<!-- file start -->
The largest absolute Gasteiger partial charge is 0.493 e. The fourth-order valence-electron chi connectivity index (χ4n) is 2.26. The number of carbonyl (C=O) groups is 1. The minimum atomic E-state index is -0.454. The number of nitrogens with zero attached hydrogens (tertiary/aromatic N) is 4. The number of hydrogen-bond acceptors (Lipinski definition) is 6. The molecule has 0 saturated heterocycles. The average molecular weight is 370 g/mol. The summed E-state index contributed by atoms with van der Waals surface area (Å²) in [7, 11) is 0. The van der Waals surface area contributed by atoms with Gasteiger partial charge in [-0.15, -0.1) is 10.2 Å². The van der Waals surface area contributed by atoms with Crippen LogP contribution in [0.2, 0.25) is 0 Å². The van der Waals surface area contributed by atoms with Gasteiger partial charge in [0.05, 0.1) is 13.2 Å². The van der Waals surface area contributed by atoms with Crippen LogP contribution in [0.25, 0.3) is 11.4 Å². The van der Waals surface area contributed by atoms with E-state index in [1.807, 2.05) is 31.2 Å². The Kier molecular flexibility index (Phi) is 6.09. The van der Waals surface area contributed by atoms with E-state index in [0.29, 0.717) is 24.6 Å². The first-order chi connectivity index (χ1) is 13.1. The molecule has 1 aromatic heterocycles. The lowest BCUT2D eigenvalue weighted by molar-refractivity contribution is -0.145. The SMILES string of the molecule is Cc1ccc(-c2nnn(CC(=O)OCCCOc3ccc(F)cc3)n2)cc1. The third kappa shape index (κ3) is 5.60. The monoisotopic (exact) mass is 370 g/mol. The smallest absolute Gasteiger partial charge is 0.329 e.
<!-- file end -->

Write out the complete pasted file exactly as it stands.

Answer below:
The largest absolute Gasteiger partial charge is 0.493 e. The fourth-order valence-electron chi connectivity index (χ4n) is 2.26. The number of carbonyl (C=O) groups is 1. The minimum atomic E-state index is -0.454. The number of nitrogens with zero attached hydrogens (tertiary/aromatic N) is 4. The number of hydrogen-bond acceptors (Lipinski definition) is 6. The molecule has 0 saturated heterocycles. The average molecular weight is 370 g/mol. The summed E-state index contributed by atoms with van der Waals surface area (Å²) in [7, 11) is 0. The van der Waals surface area contributed by atoms with Gasteiger partial charge in [-0.15, -0.1) is 10.2 Å². The van der Waals surface area contributed by atoms with Crippen LogP contribution in [0.2, 0.25) is 0 Å². The van der Waals surface area contributed by atoms with Gasteiger partial charge in [0.05, 0.1) is 13.2 Å². The van der Waals surface area contributed by atoms with Crippen LogP contribution in [0.25, 0.3) is 11.4 Å². The van der Waals surface area contributed by atoms with E-state index in [1.807, 2.05) is 31.2 Å². The Kier molecular flexibility index (Phi) is 6.09. The van der Waals surface area contributed by atoms with E-state index in [0.29, 0.717) is 24.6 Å². The first-order chi connectivity index (χ1) is 13.1. The molecule has 1 aromatic heterocycles. The lowest BCUT2D eigenvalue weighted by molar-refractivity contribution is -0.145. The SMILES string of the molecule is Cc1ccc(-c2nnn(CC(=O)OCCCOc3ccc(F)cc3)n2)cc1. The third kappa shape index (κ3) is 5.60. The monoisotopic (exact) mass is 370 g/mol. The smallest absolute Gasteiger partial charge is 0.329 e.